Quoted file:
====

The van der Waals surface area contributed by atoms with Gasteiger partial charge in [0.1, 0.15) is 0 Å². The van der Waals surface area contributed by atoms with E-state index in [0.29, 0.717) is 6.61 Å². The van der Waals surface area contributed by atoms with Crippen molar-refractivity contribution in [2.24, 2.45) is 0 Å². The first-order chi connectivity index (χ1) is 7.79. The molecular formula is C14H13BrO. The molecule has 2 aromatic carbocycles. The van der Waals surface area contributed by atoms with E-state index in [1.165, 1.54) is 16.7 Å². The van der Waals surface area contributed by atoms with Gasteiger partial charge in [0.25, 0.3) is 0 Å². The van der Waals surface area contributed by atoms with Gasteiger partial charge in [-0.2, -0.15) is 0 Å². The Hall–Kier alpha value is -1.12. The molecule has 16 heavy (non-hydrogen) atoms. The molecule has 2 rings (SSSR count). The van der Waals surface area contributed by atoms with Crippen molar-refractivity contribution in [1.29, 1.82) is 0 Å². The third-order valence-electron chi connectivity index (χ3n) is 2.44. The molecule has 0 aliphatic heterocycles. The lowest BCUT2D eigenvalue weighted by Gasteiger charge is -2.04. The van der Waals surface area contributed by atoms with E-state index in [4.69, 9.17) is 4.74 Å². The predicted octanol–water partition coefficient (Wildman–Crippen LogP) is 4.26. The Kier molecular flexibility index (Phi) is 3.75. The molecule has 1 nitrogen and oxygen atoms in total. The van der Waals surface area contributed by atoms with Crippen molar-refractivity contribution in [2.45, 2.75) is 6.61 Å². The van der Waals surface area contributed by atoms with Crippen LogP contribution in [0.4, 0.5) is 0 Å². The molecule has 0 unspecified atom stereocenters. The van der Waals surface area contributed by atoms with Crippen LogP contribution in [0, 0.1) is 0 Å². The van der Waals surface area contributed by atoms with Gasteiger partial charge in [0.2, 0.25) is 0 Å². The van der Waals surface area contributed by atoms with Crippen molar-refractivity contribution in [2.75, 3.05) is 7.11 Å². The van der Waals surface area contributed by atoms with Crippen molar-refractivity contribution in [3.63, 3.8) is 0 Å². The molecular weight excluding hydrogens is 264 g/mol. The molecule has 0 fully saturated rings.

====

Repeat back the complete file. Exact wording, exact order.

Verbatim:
The van der Waals surface area contributed by atoms with Gasteiger partial charge in [0.1, 0.15) is 0 Å². The van der Waals surface area contributed by atoms with E-state index in [0.29, 0.717) is 6.61 Å². The van der Waals surface area contributed by atoms with Crippen molar-refractivity contribution in [2.24, 2.45) is 0 Å². The first-order chi connectivity index (χ1) is 7.79. The molecular formula is C14H13BrO. The molecule has 2 aromatic carbocycles. The van der Waals surface area contributed by atoms with E-state index in [1.165, 1.54) is 16.7 Å². The van der Waals surface area contributed by atoms with Gasteiger partial charge in [0.25, 0.3) is 0 Å². The van der Waals surface area contributed by atoms with Gasteiger partial charge in [-0.2, -0.15) is 0 Å². The Hall–Kier alpha value is -1.12. The molecule has 16 heavy (non-hydrogen) atoms. The molecule has 2 rings (SSSR count). The van der Waals surface area contributed by atoms with Crippen molar-refractivity contribution in [1.29, 1.82) is 0 Å². The third-order valence-electron chi connectivity index (χ3n) is 2.44. The molecule has 0 aliphatic heterocycles. The lowest BCUT2D eigenvalue weighted by Gasteiger charge is -2.04. The van der Waals surface area contributed by atoms with E-state index in [4.69, 9.17) is 4.74 Å². The predicted octanol–water partition coefficient (Wildman–Crippen LogP) is 4.26. The Kier molecular flexibility index (Phi) is 3.75. The molecule has 1 nitrogen and oxygen atoms in total. The van der Waals surface area contributed by atoms with Crippen molar-refractivity contribution in [2.45, 2.75) is 6.61 Å². The van der Waals surface area contributed by atoms with Crippen LogP contribution in [0.4, 0.5) is 0 Å². The molecule has 0 unspecified atom stereocenters. The van der Waals surface area contributed by atoms with Crippen LogP contribution in [0, 0.1) is 0 Å². The van der Waals surface area contributed by atoms with Gasteiger partial charge in [0.2, 0.25) is 0 Å². The van der Waals surface area contributed by atoms with Crippen molar-refractivity contribution in [2.75, 3.05) is 7.11 Å². The van der Waals surface area contributed by atoms with Crippen molar-refractivity contribution in [3.63, 3.8) is 0 Å². The molecular weight excluding hydrogens is 264 g/mol. The molecule has 0 fully saturated rings.